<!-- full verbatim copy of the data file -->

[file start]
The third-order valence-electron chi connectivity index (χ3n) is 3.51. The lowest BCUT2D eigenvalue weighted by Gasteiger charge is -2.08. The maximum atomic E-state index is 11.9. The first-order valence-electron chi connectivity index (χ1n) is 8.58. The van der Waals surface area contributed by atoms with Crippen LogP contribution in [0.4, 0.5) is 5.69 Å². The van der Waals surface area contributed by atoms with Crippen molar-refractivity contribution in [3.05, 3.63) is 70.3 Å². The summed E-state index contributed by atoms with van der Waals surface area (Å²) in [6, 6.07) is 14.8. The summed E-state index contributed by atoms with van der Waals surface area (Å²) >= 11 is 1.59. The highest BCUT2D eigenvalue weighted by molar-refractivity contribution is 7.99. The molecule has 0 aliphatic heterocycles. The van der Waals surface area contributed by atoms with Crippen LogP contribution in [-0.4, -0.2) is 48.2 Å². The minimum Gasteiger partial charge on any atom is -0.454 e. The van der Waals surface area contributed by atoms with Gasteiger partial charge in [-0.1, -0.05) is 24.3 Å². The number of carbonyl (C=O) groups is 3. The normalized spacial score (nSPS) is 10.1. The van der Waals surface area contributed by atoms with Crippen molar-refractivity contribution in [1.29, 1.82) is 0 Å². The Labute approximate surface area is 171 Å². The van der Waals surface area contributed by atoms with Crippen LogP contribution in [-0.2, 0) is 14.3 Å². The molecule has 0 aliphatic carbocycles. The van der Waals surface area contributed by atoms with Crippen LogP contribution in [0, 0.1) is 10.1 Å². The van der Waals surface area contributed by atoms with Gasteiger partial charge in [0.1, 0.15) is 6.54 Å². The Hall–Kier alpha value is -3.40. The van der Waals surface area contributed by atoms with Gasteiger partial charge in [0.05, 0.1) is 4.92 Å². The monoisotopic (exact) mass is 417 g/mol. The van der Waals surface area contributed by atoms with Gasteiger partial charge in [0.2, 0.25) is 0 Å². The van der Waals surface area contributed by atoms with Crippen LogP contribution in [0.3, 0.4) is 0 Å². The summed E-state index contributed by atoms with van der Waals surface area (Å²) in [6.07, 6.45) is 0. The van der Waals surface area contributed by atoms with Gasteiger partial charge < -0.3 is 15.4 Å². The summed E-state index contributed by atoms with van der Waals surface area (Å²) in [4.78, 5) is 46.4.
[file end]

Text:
The third-order valence-electron chi connectivity index (χ3n) is 3.51. The lowest BCUT2D eigenvalue weighted by Gasteiger charge is -2.08. The maximum atomic E-state index is 11.9. The first-order valence-electron chi connectivity index (χ1n) is 8.58. The van der Waals surface area contributed by atoms with Crippen LogP contribution in [0.4, 0.5) is 5.69 Å². The van der Waals surface area contributed by atoms with Crippen molar-refractivity contribution in [3.05, 3.63) is 70.3 Å². The summed E-state index contributed by atoms with van der Waals surface area (Å²) in [6, 6.07) is 14.8. The summed E-state index contributed by atoms with van der Waals surface area (Å²) >= 11 is 1.59. The highest BCUT2D eigenvalue weighted by molar-refractivity contribution is 7.99. The molecule has 0 aliphatic heterocycles. The van der Waals surface area contributed by atoms with Crippen LogP contribution in [-0.4, -0.2) is 48.2 Å². The minimum Gasteiger partial charge on any atom is -0.454 e. The van der Waals surface area contributed by atoms with Gasteiger partial charge in [-0.1, -0.05) is 24.3 Å². The number of carbonyl (C=O) groups is 3. The normalized spacial score (nSPS) is 10.1. The van der Waals surface area contributed by atoms with Crippen molar-refractivity contribution in [1.29, 1.82) is 0 Å². The Labute approximate surface area is 171 Å². The van der Waals surface area contributed by atoms with Crippen LogP contribution in [-0.2, 0) is 14.3 Å². The molecule has 0 aliphatic carbocycles. The van der Waals surface area contributed by atoms with Crippen LogP contribution in [0, 0.1) is 10.1 Å². The van der Waals surface area contributed by atoms with Gasteiger partial charge in [0.1, 0.15) is 6.54 Å². The Hall–Kier alpha value is -3.40. The van der Waals surface area contributed by atoms with Gasteiger partial charge in [0.05, 0.1) is 4.92 Å². The monoisotopic (exact) mass is 417 g/mol. The van der Waals surface area contributed by atoms with Gasteiger partial charge in [0.2, 0.25) is 0 Å². The van der Waals surface area contributed by atoms with Crippen LogP contribution in [0.3, 0.4) is 0 Å². The summed E-state index contributed by atoms with van der Waals surface area (Å²) in [6.07, 6.45) is 0. The van der Waals surface area contributed by atoms with Gasteiger partial charge < -0.3 is 15.4 Å². The summed E-state index contributed by atoms with van der Waals surface area (Å²) in [4.78, 5) is 46.4.